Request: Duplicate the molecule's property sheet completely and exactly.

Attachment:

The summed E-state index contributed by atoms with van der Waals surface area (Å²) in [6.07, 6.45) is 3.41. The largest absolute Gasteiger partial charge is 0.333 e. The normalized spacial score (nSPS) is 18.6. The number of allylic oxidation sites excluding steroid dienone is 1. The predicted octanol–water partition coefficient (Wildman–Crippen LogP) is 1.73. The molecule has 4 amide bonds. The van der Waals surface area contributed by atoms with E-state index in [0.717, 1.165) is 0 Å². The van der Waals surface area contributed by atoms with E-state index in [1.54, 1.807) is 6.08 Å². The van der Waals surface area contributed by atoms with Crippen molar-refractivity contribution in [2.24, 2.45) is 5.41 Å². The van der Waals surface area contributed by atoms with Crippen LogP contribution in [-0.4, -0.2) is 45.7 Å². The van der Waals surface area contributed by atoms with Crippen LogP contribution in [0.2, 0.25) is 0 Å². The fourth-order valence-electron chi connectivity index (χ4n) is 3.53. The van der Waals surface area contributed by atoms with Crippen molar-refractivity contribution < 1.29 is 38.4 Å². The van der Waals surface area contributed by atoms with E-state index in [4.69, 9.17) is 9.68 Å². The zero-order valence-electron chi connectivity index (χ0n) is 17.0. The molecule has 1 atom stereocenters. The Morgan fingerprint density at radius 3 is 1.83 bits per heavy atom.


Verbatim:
The summed E-state index contributed by atoms with van der Waals surface area (Å²) in [6.07, 6.45) is 3.41. The largest absolute Gasteiger partial charge is 0.333 e. The normalized spacial score (nSPS) is 18.6. The number of allylic oxidation sites excluding steroid dienone is 1. The predicted octanol–water partition coefficient (Wildman–Crippen LogP) is 1.73. The molecule has 4 amide bonds. The van der Waals surface area contributed by atoms with E-state index in [0.717, 1.165) is 0 Å². The van der Waals surface area contributed by atoms with E-state index in [1.54, 1.807) is 6.08 Å². The van der Waals surface area contributed by atoms with Crippen molar-refractivity contribution in [2.24, 2.45) is 5.41 Å². The van der Waals surface area contributed by atoms with Crippen LogP contribution in [-0.4, -0.2) is 45.7 Å². The van der Waals surface area contributed by atoms with Crippen LogP contribution in [0.2, 0.25) is 0 Å². The fourth-order valence-electron chi connectivity index (χ4n) is 3.53. The van der Waals surface area contributed by atoms with Crippen molar-refractivity contribution < 1.29 is 38.4 Å². The van der Waals surface area contributed by atoms with E-state index in [4.69, 9.17) is 9.68 Å². The zero-order valence-electron chi connectivity index (χ0n) is 17.0. The molecule has 1 atom stereocenters. The Morgan fingerprint density at radius 3 is 1.83 bits per heavy atom.